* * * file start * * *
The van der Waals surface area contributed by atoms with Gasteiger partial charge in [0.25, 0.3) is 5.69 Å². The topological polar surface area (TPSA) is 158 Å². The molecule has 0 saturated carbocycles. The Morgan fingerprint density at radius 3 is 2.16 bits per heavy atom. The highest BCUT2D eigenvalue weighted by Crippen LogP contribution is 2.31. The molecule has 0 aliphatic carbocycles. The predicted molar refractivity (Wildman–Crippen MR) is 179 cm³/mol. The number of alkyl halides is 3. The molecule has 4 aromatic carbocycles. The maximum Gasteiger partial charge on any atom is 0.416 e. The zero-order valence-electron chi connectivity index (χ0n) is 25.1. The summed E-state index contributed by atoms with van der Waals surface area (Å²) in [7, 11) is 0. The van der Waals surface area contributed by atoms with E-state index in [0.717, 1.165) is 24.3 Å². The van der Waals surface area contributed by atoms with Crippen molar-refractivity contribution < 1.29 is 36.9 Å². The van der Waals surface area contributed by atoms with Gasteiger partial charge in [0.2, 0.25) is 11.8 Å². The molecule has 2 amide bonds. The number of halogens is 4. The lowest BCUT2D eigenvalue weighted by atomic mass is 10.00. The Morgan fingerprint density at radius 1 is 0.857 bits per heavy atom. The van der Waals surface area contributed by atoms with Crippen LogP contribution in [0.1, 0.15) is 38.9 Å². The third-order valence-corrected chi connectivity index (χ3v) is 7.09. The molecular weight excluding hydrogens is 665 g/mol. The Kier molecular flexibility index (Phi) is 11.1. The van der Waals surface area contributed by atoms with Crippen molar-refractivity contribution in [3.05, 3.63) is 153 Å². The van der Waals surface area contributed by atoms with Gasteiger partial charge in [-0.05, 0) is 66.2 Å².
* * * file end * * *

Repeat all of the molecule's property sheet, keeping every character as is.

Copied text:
The van der Waals surface area contributed by atoms with Gasteiger partial charge in [0.25, 0.3) is 5.69 Å². The topological polar surface area (TPSA) is 158 Å². The molecule has 0 saturated carbocycles. The Morgan fingerprint density at radius 3 is 2.16 bits per heavy atom. The highest BCUT2D eigenvalue weighted by Crippen LogP contribution is 2.31. The molecule has 0 aliphatic carbocycles. The predicted molar refractivity (Wildman–Crippen MR) is 179 cm³/mol. The number of alkyl halides is 3. The molecule has 4 aromatic carbocycles. The maximum Gasteiger partial charge on any atom is 0.416 e. The zero-order valence-electron chi connectivity index (χ0n) is 25.1. The summed E-state index contributed by atoms with van der Waals surface area (Å²) in [7, 11) is 0. The van der Waals surface area contributed by atoms with E-state index in [0.717, 1.165) is 24.3 Å². The van der Waals surface area contributed by atoms with Crippen molar-refractivity contribution < 1.29 is 36.9 Å². The van der Waals surface area contributed by atoms with Gasteiger partial charge in [0.2, 0.25) is 11.8 Å². The molecule has 2 amide bonds. The number of halogens is 4. The lowest BCUT2D eigenvalue weighted by atomic mass is 10.00. The Morgan fingerprint density at radius 1 is 0.857 bits per heavy atom. The van der Waals surface area contributed by atoms with Crippen LogP contribution in [0.1, 0.15) is 38.9 Å². The third-order valence-corrected chi connectivity index (χ3v) is 7.09. The molecular weight excluding hydrogens is 665 g/mol. The Kier molecular flexibility index (Phi) is 11.1. The van der Waals surface area contributed by atoms with Crippen molar-refractivity contribution in [3.05, 3.63) is 153 Å². The van der Waals surface area contributed by atoms with Gasteiger partial charge in [-0.05, 0) is 66.2 Å².